Making Waves: The Art of Cinematic Sound (2019)
After viewing the eloquent, enlightening documentary Making Waves: The Art of Cinematic Sound, you'll probably never hear a movie the same again.
It's both a primer for the uninitiated and an aural feast for aficionados of sound in film.
Focusing on the development and the history of sound in movies, Making Waves awakens the sense that often stops with dialogue and music. It's a terrific revelation.
Waking Waves was nine years in the making. It is directed by Midge Costin - a veteran movie sound designer now a professor at USC, and written by Bobette Buster. They know what they're doing.
Making Waves recognizes the crucial contributions under the surface. It has fascinating comments by more than three dozen sound practitioners: e.g., Ben Burtt, Gary Rydstrom, Anna Behlmer, Bobbi Banks, et al.
The film includes meaningful commentary from the directors who were driven to create new ways and means of employing sound: e.g., George Lucas, David Lynch, Francis Coppola, Sofia Coppola, et al. It's a bevy of perceptive, committed explorers in the cosmos of cinematic sound.
Making Waves emphasizes how much sound helps emotion. George Lucas says, "The point is to create an emotion." Anna Behlmer, who did sound work on Braveheart (1995), discusses rerecording mixing, "When you feel those goosebumps, then you've got it right." Bobbi Banks, sound editor on Selma (2014), says, "You want the audience to feel the pain. It was so important for me to work on the film."
How some effects were achieved by sound is surprising. Cece Hall says the sound of the jets in Top Gun (1986) was not effective. Then they added exotic animal roars, "Lions, tigers, and monkey screechs." which gave the sound of the jets "a cutting, sharp feeling." Ah, those monkeys.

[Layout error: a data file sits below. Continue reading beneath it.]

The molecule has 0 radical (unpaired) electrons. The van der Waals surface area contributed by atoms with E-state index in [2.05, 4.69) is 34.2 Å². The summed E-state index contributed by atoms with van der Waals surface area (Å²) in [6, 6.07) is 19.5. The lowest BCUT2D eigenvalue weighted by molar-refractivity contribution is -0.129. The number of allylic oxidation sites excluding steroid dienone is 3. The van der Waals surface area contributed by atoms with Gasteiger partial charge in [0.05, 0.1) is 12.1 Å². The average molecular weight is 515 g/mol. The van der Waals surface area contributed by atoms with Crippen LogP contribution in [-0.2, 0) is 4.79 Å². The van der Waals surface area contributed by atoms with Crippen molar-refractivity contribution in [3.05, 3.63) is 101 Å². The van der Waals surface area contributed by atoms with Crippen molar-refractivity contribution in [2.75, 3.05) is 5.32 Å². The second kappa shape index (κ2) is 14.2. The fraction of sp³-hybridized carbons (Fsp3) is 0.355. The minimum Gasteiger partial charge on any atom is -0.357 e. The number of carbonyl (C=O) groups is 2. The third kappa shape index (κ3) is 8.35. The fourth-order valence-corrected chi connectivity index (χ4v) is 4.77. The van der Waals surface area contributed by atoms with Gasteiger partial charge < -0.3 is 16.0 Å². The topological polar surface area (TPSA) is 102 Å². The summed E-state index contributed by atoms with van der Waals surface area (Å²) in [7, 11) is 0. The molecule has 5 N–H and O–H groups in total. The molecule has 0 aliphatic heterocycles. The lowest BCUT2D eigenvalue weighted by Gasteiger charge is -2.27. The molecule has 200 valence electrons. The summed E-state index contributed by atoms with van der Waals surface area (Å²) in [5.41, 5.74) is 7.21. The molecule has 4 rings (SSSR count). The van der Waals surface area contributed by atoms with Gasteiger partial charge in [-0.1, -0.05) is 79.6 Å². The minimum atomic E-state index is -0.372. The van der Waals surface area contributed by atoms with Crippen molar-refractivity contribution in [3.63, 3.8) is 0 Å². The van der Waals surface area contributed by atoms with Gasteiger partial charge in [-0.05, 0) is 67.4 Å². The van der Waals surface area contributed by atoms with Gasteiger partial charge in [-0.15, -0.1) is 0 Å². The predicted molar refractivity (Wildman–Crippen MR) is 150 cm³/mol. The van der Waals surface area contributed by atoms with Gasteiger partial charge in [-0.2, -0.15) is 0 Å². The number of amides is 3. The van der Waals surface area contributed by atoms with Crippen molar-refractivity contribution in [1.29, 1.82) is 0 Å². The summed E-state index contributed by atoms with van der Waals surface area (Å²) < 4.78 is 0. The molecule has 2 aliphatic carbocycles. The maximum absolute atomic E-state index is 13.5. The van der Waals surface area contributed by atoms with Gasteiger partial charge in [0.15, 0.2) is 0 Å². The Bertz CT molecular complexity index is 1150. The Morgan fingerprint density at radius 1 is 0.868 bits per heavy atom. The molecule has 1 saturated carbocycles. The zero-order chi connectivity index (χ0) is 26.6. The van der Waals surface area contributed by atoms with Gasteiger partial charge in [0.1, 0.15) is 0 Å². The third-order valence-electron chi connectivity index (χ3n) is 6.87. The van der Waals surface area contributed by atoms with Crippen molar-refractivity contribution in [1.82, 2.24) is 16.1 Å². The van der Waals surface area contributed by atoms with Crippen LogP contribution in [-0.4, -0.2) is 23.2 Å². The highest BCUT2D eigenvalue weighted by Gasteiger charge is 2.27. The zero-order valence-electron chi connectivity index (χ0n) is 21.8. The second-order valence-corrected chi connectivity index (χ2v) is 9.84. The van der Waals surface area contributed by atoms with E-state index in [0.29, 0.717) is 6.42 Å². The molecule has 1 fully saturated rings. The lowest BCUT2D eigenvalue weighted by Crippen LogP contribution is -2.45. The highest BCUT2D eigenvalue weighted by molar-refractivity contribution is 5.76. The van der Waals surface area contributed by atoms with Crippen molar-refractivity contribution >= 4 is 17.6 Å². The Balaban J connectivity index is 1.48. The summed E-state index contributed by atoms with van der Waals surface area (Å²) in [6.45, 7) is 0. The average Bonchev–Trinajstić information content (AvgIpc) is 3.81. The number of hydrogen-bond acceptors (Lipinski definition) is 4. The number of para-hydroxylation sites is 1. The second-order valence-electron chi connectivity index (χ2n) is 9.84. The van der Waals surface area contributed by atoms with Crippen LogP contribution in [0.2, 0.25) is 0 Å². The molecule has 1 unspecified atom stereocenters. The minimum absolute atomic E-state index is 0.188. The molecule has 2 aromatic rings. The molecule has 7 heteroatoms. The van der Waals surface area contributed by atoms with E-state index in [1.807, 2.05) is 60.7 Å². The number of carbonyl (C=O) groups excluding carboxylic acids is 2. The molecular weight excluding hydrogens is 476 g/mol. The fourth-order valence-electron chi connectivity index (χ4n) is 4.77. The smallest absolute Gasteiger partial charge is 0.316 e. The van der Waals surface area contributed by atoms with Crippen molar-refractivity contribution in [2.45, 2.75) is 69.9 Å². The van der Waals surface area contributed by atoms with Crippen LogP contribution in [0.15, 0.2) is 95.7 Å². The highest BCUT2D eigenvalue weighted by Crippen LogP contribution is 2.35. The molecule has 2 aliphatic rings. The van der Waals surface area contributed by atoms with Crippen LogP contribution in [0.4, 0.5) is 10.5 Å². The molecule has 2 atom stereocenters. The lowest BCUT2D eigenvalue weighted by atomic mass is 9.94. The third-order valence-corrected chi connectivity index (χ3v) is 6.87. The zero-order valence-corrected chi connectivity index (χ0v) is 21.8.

Ben Burtt says he and Richard Anderson got the sound of a Wookie in Star Wars (1977) from a bear cub named Pooh who loved bread and made evocative sounds.
There is a story about Jack Foley, who supposedly improved the sound of marching armies in Spartacus (1960) by going to his car and bringing back his keys to improve the clanking of armor. [I've heard he did that with the slaves chains.] Whatever his influence, Foley changed the industry. Foley's sound design techniques are a staple. Today you may see "foley" artists listed in the credits.
Making Waves cites other innovators who brought about significant changes in the manipulation of sound. Walter Murch and Ben Burtt credit Murray Spivak for his creation of the iconic roar of the ape and prehistoric monster in King Kong (1933).
Star Wars obviously was another classic use of sound in new ways.
Barbra Streisand tells how after all the budget for A Star is Born (1976), she invested a million dollars of her own money to employ stereophonic systems for the film. It took four months instead of the usual seven weeks. Warner Bros. gave her the money when the picture turned out to be a success.
Walter Murch, who was a major force in the sound revolution, is the film's spokesman for his peers. And his work is often referenced. "Murch - now a ground standard as you mix film."
Gary Rydstrom talks about Murch's work on Apocalypse Now (1979). Rydstrom declares, "And there was no more experimental or chaotic film in all of history that so changed the way film sound was done and presented as Apocalypse Now." The 6-track surround format was inspiring.
Apocalypse Now captured the power, excitement, and possibility of the medium.
So does Midge Costin in Making Waves.
The day after I saw Making Waves, I viewed Dances with Wolves (1990). I always loved John Barry's score and theme. The film won seven Academy Awards, one for score and one for sound. This time I heard the sound.